8. “Thus everybody gets what they want: the administration gets the appearance of “change,” the corporations get both a subsidy and a limitation on anything that could challenge their dominance. There are a few malcontents who actually wanted the system changed, but they have no real lobby and hence their opinion doesn’t count. That’s the way our “democracy” works.”

    This sounds really fishy. It probably isn’t true. Better report it to that place where Obama says we’re supposed to send misinformation.

  9. “The whole point of this exercise was for the insurance companies to demonstrate to Obama just how much trouble they could cause.”

    Er, Mr. Médaille, is this an example of the fear-mongering you were telling us about? Teaching us to fear the insurance companies, perhaps?

  10. Don’t worry. They can torture me, they can make me go without sleep, they can try to throw the fear of Obama into me, but the insurance companies won’t get me to tell them where you live or where you keep your loot.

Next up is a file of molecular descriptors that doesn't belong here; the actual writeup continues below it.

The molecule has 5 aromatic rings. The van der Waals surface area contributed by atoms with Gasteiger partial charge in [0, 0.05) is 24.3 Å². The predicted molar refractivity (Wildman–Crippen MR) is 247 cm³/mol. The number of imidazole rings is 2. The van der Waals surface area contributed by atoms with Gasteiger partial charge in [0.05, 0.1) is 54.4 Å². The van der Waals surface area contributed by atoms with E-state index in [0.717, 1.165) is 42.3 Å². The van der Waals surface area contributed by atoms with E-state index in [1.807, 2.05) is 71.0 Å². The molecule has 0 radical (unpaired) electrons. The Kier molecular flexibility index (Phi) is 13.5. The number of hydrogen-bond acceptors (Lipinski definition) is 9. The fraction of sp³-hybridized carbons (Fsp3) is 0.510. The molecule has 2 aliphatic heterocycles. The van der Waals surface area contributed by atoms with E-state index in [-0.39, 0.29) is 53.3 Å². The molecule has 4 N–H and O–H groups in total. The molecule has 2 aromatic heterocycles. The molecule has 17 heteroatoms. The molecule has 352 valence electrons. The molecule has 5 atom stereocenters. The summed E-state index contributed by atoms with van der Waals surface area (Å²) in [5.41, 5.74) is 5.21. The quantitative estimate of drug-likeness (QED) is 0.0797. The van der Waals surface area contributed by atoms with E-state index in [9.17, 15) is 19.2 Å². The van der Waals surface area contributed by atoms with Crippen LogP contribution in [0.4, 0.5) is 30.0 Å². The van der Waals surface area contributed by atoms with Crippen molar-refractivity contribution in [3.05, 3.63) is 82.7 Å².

As long as they don’t try to entice me with a fine cup of coffee, brewed from freshly roasted Yemen beans, you can be sure I won’t rat on you.

  11. On the contrary, they will violate your privacy and sell your information whenever they can to whomever they will. That’s that “privacy agreement” that you signed, likely without knowing, certainly without reading it.

  12. “This is especially important in an electoral democracy, where keeping your supporters loyal is often a matter of demonizing the alternative. … One never needs to search very far for examples of this.”

    Not very far, indeed.

  13. Ok John, you were right, as usual. Obama caved, and Newt and Sarah shut their pie holes like somebody jerked the leash, and the armed crazies disappeared like the magic worms in James and the Giant Peach. I have always been slow to don the tin foil hat, but the silence this week was spookier than the flowering of the crazy tree last week. Corporatism Uber Alles.

  14. The day Obama caved, the CEO of Aetna was on PBS making happy talk about the Healthcare bill. However, there are complications. The GOP will not go along with anything, because that is part of their 2010 strategy, while the liberal caucus won’t vote for a bill without the public option.

    But the big interests want this bill; it is a series of subsidies with almost no cost to them. Just think, the insurance companies get 50 million new customers, as does the AMA and the hospital association, big pharma gets big subsidies. It will be interesting to see how the corporate lobbyists try to round up enough votes for this boondoggle.